Anacoloutha (an-a-co’-lu-tha): Substituting one word with another whose meaning is very close to the original, but in a non-reciprocal fashion; that is, one could not use the first, original word as a substitute for the second. This is the opposite of acoloutha.
My face, my soul’s mask, blurts out the breaking promise I am about to throw into your life—broken before it is made, in pieces in my heart like shattered ice melting into clear water: a small reservoir of fate spreading its imperial hopelessness throughout my being.
Forever! I promise. Forever to be your bride even as the deadly spores may carry me to eternity’s unimaginable edge, where souls wait at the abyss for permission to cross over to the timeless shelter built of faith and hope.
And now, I know not whether forever is real. And there, my promise to you fractures—like a tree limb in a storm, a piece of China dropped on the floor, a glass of wine to the same fate. Dropped. Shattered.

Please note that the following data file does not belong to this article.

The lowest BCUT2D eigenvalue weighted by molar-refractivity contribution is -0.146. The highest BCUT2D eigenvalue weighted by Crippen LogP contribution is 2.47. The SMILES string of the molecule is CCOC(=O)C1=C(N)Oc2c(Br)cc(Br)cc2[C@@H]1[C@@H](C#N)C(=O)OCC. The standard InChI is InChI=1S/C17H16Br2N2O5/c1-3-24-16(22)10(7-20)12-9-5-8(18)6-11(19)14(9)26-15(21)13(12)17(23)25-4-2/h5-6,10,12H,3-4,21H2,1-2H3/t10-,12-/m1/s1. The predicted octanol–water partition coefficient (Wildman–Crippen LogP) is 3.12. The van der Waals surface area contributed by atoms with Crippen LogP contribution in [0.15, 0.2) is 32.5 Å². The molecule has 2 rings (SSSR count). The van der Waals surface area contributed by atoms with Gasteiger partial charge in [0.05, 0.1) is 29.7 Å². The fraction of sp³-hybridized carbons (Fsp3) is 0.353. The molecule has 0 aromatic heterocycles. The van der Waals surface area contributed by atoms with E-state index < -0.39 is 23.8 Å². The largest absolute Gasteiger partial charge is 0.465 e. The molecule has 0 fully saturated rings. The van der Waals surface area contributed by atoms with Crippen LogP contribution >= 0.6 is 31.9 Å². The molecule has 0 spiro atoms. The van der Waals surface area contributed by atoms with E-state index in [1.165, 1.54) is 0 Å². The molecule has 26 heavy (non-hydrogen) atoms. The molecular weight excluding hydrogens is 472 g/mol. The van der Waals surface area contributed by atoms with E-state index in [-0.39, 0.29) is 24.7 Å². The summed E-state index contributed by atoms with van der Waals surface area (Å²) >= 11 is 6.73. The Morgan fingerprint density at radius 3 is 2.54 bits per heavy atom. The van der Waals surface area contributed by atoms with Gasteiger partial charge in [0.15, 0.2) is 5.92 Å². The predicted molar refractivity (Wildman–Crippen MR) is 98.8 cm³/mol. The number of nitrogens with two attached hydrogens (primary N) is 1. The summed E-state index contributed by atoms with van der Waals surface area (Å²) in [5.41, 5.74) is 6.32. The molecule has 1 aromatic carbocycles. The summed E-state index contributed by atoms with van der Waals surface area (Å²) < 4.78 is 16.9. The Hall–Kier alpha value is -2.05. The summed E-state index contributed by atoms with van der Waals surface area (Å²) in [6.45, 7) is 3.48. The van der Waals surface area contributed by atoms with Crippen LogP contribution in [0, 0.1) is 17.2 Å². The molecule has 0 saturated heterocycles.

And why do I make a promise doomed to be broken as it is made? It is born of love and desire. I love you. I desire an infinite future, and since we do not know the future, we are free to wander through it by the light of our own desire, not caring whether it is prompted by truth’s call. So, the promise breaks, as it is founded on imagination claiming to promise something real. But still, I promise. My promise is a compass to navigate the perilous journey presented by the future and the anxiety it drills into our heads.
Definition courtesy of “Silva Rhetoricae” (rhetoric.byu.edu).
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